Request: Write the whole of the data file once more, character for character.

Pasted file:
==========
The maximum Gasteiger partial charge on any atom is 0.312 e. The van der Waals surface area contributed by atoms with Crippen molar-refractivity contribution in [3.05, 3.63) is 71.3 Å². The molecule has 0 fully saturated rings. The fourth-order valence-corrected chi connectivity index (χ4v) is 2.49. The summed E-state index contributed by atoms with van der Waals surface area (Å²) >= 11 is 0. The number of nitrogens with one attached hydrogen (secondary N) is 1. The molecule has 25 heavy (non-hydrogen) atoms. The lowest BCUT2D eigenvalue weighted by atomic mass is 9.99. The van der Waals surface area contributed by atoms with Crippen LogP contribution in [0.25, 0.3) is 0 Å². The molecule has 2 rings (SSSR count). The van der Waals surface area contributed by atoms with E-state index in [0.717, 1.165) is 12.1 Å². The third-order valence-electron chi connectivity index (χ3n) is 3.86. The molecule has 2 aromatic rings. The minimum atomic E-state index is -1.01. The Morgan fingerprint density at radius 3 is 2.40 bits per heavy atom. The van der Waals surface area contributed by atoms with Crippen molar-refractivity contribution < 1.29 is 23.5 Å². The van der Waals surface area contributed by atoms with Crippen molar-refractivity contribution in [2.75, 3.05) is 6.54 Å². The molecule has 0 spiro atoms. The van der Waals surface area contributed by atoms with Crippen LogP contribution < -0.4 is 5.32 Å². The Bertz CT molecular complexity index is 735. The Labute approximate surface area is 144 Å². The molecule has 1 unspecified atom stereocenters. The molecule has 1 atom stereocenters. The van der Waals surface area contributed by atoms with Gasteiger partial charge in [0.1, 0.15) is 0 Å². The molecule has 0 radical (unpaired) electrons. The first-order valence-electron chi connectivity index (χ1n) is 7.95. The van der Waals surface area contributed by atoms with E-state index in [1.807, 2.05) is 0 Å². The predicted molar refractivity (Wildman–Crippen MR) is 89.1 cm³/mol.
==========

The maximum Gasteiger partial charge on any atom is 0.312 e. The van der Waals surface area contributed by atoms with Crippen molar-refractivity contribution in [3.05, 3.63) is 71.3 Å². The molecule has 0 fully saturated rings. The fourth-order valence-corrected chi connectivity index (χ4v) is 2.49. The summed E-state index contributed by atoms with van der Waals surface area (Å²) >= 11 is 0. The number of nitrogens with one attached hydrogen (secondary N) is 1. The molecule has 25 heavy (non-hydrogen) atoms. The lowest BCUT2D eigenvalue weighted by atomic mass is 9.99. The van der Waals surface area contributed by atoms with Crippen LogP contribution in [0.25, 0.3) is 0 Å². The molecule has 2 rings (SSSR count). The van der Waals surface area contributed by atoms with E-state index in [0.717, 1.165) is 12.1 Å². The third-order valence-electron chi connectivity index (χ3n) is 3.86. The molecule has 2 aromatic rings. The minimum atomic E-state index is -1.01. The Morgan fingerprint density at radius 3 is 2.40 bits per heavy atom. The van der Waals surface area contributed by atoms with Crippen molar-refractivity contribution < 1.29 is 23.5 Å². The van der Waals surface area contributed by atoms with Crippen molar-refractivity contribution in [2.75, 3.05) is 6.54 Å². The molecule has 0 spiro atoms. The van der Waals surface area contributed by atoms with Crippen LogP contribution < -0.4 is 5.32 Å². The Bertz CT molecular complexity index is 735. The Labute approximate surface area is 144 Å². The molecule has 1 unspecified atom stereocenters. The molecule has 1 atom stereocenters. The van der Waals surface area contributed by atoms with Gasteiger partial charge in [0.1, 0.15) is 0 Å². The molecule has 0 radical (unpaired) electrons. The first-order valence-electron chi connectivity index (χ1n) is 7.95. The van der Waals surface area contributed by atoms with E-state index in [1.807, 2.05) is 0 Å². The predicted molar refractivity (Wildman–Crippen MR) is 89.1 cm³/mol.